HRH The Princess Royal visited Worthy Down to tour and open the Defence College of Logistics, Policing and Administration and The Royal Logistic Corps Museum.
Over the last few years, the site, which is near Winchester in Hampshire, has undergone a £300-million transformation process to become a training centre for military logisticians, police officers and administrators from the Royal Navy, British Army and Royal Air Force. Relocating military functions and personnel from Princess Royal Barracks, HMS Raleigh and RAF Halton allows the easy sharing of expertise and facilities across all three services.
The programme has seen the construction of 27 new buildings including accommodation, teaching spaces, medical and dental centre, Regimental Headquarters and facilities for catering, retail and leisure including sports pitches and a gym. The construction work was led by the Defence Infrastructure Organisation (DIO) with Skanska as the principal contractors and AECOM as project managers.
Her Royal Highness was shown around the site by Brigadier Caldicott CBE and the Lord Lieutenant of Hampshire, Nigel Atkinson Esq. She signed the Visitor’s Book, met VIPs and revealed a commemorative plaque. The tour included two realistic working environments for the Royal Navy, a replica ship’s galley and an area for logisticians to practise loading supplies. This environment is designed to replicate the parts of a Royal Navy ship, so trainees can practise loading supplies from a replica quayside, over a gangway and onto an area representing a flight deck, before bringing it inside the ‘ship’ down ladders.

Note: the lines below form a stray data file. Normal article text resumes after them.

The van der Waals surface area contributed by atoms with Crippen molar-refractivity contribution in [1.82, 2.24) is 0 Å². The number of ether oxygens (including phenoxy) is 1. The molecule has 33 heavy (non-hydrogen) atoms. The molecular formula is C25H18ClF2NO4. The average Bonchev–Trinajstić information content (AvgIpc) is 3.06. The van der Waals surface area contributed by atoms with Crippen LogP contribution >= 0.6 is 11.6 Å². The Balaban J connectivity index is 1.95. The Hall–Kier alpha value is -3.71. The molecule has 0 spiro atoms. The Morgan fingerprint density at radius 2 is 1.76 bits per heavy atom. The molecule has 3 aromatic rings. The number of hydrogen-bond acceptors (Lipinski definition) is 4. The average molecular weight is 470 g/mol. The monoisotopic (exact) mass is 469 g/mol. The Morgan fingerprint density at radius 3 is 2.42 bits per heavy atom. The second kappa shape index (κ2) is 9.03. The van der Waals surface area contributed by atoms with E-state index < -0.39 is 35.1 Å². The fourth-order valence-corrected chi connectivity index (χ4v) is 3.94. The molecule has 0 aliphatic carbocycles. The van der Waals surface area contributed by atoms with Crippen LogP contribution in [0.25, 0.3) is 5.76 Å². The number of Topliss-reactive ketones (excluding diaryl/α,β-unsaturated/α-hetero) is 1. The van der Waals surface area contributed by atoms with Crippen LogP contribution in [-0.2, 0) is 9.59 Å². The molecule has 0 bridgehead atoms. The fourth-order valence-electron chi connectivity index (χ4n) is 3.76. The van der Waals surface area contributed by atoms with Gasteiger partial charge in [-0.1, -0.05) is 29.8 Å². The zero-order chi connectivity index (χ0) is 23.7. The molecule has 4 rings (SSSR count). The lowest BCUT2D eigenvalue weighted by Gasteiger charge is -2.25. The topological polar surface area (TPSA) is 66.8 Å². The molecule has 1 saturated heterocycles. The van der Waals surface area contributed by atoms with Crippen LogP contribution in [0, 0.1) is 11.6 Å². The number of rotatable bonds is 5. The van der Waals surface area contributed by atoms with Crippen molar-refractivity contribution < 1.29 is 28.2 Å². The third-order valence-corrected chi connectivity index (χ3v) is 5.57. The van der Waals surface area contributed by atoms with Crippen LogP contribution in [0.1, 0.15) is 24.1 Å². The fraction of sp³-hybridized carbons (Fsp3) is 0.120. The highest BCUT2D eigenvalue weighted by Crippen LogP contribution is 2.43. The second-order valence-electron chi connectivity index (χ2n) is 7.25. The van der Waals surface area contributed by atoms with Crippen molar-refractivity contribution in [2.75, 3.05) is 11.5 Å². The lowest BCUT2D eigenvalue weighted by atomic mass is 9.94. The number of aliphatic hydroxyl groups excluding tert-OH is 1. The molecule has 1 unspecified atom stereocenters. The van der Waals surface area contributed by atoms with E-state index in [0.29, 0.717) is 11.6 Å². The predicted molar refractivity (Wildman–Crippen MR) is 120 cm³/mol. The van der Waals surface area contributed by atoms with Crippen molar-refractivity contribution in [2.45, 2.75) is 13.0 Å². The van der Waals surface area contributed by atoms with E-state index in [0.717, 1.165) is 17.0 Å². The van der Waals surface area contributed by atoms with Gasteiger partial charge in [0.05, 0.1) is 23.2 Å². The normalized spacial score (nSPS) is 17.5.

Her Royal Highness was also shown the ‘Village’ which was created by Sodexo and brings catering, retail and leisure together in one place for trainees. This facility helps to build community, create connections and improve the quality of life for trainees and staff.
As Colonel-in-Chief of the Royal Logistic Corps and newly announced Royal Patron of The RLC Museum, Her Royal Highness also formally opened the brand-new purpose-built museum. She met museum donors and was taken on a tour of a new exhibition that tells the story of how the British Army was moved, equipped and supplied during its campaigns from the Battle of Agincourt to Afghanistan.
Her Royal Highness was shown a wide range of exhibits including a replica of the Marlborough Cart which was the world’s first purpose-built military logistics vehicle, the Rolls-Royce Field Marshall Montgomery was driven in when he landed in France shortly after D-Day and Napoleon’s field bakery captured at the Battle of Waterloo. She also saw a large collection of horse-drawn and motorised military logistics vehicles, including a WW1 horse ambulance, bomb disposal vehicles and equipment, weapons, uniforms and the world-class Royal Army Service Corps and Royal Corps of Transport medal collection, which features several Victoria Crosses and medals won at the Battle of Waterloo,
The museum opens to the public on 18 May 2021, following COVID-19 guidance, and offers free admission, excellent on-site facilities, guided tours, a research room and library, a brand-new museum shop, on-site café and plenty of free parking.